Early results were promising, but this research was cut short as the war on drugs relied on fear mongering and misinformation that categorized both cannabis and mushrooms as inherently dangerous.
What Do Mushrooms Feel Like?
For many, mushrooms can produce feelings of excitement, giddiness, euphoria, and a sense of connectedness or one-ness with the world around them. Mushrooms can also produce vivid hallucinations, visions, and cause shifts in perception.
Colors may look oversaturated, you may experience time moving differently than usual, or you may feel like you are in a dream. Recent studies suggest that shrooms can impact the part of the brain responsible for the ego, which may explain why so many people feel a deep sense of connection and empathy when using mushrooms.
While shrooms often produce a sense of peacefulness, self-reflection, and inspiration, there is the risk of what is commonly referred to as a “bad trip.” During a bad trip, shrooms can lead one to feel nervous and overwhelmed.
How Do Mushrooms Work?
The psilocybin compound is responsible for the hallucinogenic effects of magic mushrooms. Once in the body, psilocybin transforms into psilocin and is thought to bind with serotonin receptors in the brain.
When psilocybin binds with the 5-HT2C receptor–a serotonin receptor that plays a role in regulating mood, imagination, perception, and cognition–it can lead to an altered state of mind, and also potentially help counteract the addictive effects of other substances.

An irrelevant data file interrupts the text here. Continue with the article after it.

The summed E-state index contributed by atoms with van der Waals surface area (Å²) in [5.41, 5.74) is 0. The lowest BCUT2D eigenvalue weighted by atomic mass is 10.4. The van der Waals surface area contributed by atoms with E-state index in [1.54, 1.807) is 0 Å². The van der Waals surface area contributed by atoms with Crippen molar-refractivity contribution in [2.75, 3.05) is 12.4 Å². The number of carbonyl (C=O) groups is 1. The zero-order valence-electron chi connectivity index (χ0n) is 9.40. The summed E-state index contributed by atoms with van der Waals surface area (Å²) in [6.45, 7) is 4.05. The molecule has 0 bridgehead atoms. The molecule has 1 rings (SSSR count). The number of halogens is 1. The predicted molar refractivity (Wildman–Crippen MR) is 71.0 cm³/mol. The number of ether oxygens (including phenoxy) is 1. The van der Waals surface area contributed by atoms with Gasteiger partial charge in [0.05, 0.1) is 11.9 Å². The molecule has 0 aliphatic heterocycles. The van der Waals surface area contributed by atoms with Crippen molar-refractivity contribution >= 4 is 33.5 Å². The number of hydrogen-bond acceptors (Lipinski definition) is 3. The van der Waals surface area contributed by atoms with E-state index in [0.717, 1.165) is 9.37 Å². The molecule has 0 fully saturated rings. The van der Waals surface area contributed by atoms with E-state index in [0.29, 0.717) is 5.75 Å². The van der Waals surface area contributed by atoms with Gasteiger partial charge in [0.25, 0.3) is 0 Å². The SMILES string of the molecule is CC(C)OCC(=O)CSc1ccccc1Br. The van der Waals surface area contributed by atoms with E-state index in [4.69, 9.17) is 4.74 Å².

What Are the Benefits of Mushrooms?
When taken safely, there are a number of benefits associated with mushrooms.
Low serotonin levels can lead to stress and tension, and most of us are familiar with the ways stress can manifest itself both mentally and physically. By binding with serotonin receptors, the psilocybin in shrooms can help relieve tension and calm the mind and body.
Since serotonin receptors relate to perception and imagination, mushrooms can help boost creativity by shifting thought patterns, opening users to new ideas, and increasing empathy.
One study found that divergent thinking–which is the ability to come up with multiple solutions to a single problem – was higher shortly after taking shrooms, while convergent thinking – which involves coming up with one best solution for a single problem – was heightened after a week of taking shrooms consistently.
Psychobilin mushrooms can help shift the mood and promote feelings of empathy, introspection, and peace as the psilocin binds with serotonin receptors.
And even legal, adaptogenic mushrooms of the non-psychedelic variety can support full-body relaxation and tension relief. The active compounds in reishi mushrooms, for instance, can support the nervous system in a way that soothes the mind and body.